In those days, Compressed Natural Gas (CNG) was prominently displayed as the technology that would allow businesses and municipalities to decrease their fuel expenses, pollution, and CO2 emissions.  At the same time, California’s Low Carbon Fuel Standard (LCFS) had just gone into effect as the first cap-and-trade program to attempt to decarbonize transportation fuel, and its prospects were still uncertain and Tesla had just started production on their Model S car—their first step into becoming the world’s most valuable automaker. 

10 years later, we can reflect on the gigantic technological leaps on display at the 2022 ACT Expo.  If there were any CNG displays, I couldn’t find them.  It was battery electric vehicles (EVs), from pick-ups to class 8 tractor trailers, standing squarely in the limelight.  As I looked across the showroom floor, with familiar (Peterbilt) and unfamiliar logos (OrangeEV) in attendance, I was met with a shiny chrome reality of how far technology has come in just a decade.

Drew Cullen, Penske Transportation Solutions, Carlos Maurer, Shell, and Mary Aufdemberg, Daimler Truck North America discussing the State of Sustainable Fleets

Conversations at the event focused on the unique implications of electrification and primarily consisted of the question, “How and when do I charge my new electric fleet?”  Utilities and EV charging companies roamed the expo floor offering hardware and software solutions to address this infrastructure limitation.

While it’s commonly accepted that the Total Cost of Ownership (TCO) is less for Light Duty EVs than their internal combustion peers, the heavy duty sector is not yet obviously electrifiable.  Vehicle prices are stubbornly high and scale is limited, however, there appears to be no shortage of companies shouldering the burden of electrifying the heaviest duty vehicles.  Companies like Sysco, UPS, and Pepsi should be applauded for their efforts to decarbonize this sector.  The good news is that despite supply chain challenges, there is plenty of low-hanging fruit that can leverage the limited vehicular supply to make electrification financially smart and sustainable.

We can also reflect on the successes of the past conferences and regulations.  The LCFS program, in concept but not name, has expanded into Oregon, Washington, and British Columbia.  There is also definitive proof that this regulation has resulted in decreased carbon emissions from transportation while also spawning new business opportunities.  In 2021, the CNG fleet in California was powered 98% by renewable natural gas, mostly captured from landfills and dairy manure!  Recently, bio-diesel repurposed from lower value feedstock became the fastest growing decarbonized fuel in the LCFS market.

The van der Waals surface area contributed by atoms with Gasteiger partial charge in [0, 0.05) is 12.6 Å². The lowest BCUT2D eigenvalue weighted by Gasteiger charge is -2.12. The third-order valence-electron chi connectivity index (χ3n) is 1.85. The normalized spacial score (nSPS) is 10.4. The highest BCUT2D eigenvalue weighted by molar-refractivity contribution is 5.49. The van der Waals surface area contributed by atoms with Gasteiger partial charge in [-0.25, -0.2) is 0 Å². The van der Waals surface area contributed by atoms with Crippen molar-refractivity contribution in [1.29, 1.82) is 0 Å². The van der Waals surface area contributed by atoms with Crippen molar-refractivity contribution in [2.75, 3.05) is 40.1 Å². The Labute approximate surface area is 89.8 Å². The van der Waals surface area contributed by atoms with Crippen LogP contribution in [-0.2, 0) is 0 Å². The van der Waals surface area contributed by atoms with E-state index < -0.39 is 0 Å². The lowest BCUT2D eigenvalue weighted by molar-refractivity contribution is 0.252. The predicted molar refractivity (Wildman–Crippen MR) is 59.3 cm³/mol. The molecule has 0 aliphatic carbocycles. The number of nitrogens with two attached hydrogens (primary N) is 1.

As we look towards the future, hydrogen fuel is attempting to be the next big thing. And this fuel, if produced by renewables, provides decarbonized fuel solutions without impacts in range and charging time. The catch, however, remains the severe lack of fueling stations to serve any notable demand.  In my conversations with fleet owners, skepticism abounds when exploring their options in the hydrogen space.  In the next 10 years we might see this fuel carve out a niche around the most demanding vehicular use cases but my prediction is that the combination of battery costs declining, battery energy density improving, and a rapidly maturing EV fueling infrastructure will keep hydrogen out of the mainstream.

Other good news relates to new sources of funding given the recent bipartisan infrastructure bill.  The figures presented at the ACT Expo are close to $20 billion a year for the next 5 years.  The furthest developed projects are most likely to receive funding and my opinion is that developing these pilot projects early will be rewarded. 

For support in exploring decarbonized transportation options like LCFS, EVs, hydrogen, or what grant opportunities exist, please reach out to me and our team here at 3Degrees I look forward to next year’s ACTExpo and another opportunity to reflect!

Corporate PPAs in Europe: where do we go from here? (webinar)

On April 26, 2022, two of 3Degrees experts, Tyler Espinoza, Sr. Director, Energy & Climate Practice, and Noah Bucon, Sr. Manager, Regulatory Affairs, were joined by Flemming Sørensen, Vice President, Europe, and Luis López-Polín, Sr. Manager, Business Development of LevelTen Energy. The group discussed the impact the European power crisis has had – and will continue to have – on corporate power purchase agreements (PPAs).

Catch up on on the event.

View the webinar

A walk in the woods: seeing the value of carbon credits IRL

Learn how organizations like REI are helping to protect natural habitats, improve local air quality, and sequester carbon through their purchase of carbon credits from improved forest management projects.



Contact us here to learn about 3Degrees’ IFM, reforestation, and afforestation projects.

Hydrogen production: exploring the various methods and climate impact

Hydrogen refueling station

Hydrogen has been receiving growing attention in recent years, especially in the transportation sector, for its potential to significantly reduce greenhouse gas (GHG) emissions from trucks, buses, planes, ships and other modes of transit.

Hydrogen is a naturally-occurring, plentiful element that is non-toxic and odorless. However, it does not occur in its elemental form on Earth and therefore must be generated from other hydrogen-containing sources. Roughly 96% of all hydrogen produced worldwide is generated using fossil fuels, with natural gas being the most common feedstock. [1] The cheapest and most standard way to produce hydrogen is through a thermal process called steam methane reforming (SMR).